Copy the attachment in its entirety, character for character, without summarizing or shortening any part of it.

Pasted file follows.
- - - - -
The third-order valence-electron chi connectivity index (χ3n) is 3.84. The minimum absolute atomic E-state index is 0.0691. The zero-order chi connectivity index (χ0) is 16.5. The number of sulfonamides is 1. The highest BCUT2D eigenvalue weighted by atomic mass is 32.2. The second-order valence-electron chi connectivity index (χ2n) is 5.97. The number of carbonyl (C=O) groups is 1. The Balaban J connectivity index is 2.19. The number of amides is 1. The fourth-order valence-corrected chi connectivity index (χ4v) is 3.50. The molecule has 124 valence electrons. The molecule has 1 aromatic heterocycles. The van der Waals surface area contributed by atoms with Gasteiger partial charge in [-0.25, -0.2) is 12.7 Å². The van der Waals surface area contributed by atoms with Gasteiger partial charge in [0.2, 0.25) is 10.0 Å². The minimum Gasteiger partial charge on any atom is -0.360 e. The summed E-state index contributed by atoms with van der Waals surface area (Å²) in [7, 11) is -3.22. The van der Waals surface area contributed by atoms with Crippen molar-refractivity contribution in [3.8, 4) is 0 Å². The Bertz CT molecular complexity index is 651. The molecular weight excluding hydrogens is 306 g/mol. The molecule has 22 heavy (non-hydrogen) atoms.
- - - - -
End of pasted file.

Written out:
The third-order valence-electron chi connectivity index (χ3n) is 3.84. The minimum absolute atomic E-state index is 0.0691. The zero-order chi connectivity index (χ0) is 16.5. The number of sulfonamides is 1. The highest BCUT2D eigenvalue weighted by atomic mass is 32.2. The second-order valence-electron chi connectivity index (χ2n) is 5.97. The number of carbonyl (C=O) groups is 1. The Balaban J connectivity index is 2.19. The number of amides is 1. The fourth-order valence-corrected chi connectivity index (χ4v) is 3.50. The molecule has 124 valence electrons. The molecule has 1 aromatic heterocycles. The van der Waals surface area contributed by atoms with Gasteiger partial charge in [-0.25, -0.2) is 12.7 Å². The van der Waals surface area contributed by atoms with Gasteiger partial charge in [0.2, 0.25) is 10.0 Å². The minimum Gasteiger partial charge on any atom is -0.360 e. The summed E-state index contributed by atoms with van der Waals surface area (Å²) in [7, 11) is -3.22. The van der Waals surface area contributed by atoms with Crippen molar-refractivity contribution in [3.8, 4) is 0 Å². The Bertz CT molecular complexity index is 651. The molecular weight excluding hydrogens is 306 g/mol. The molecule has 22 heavy (non-hydrogen) atoms.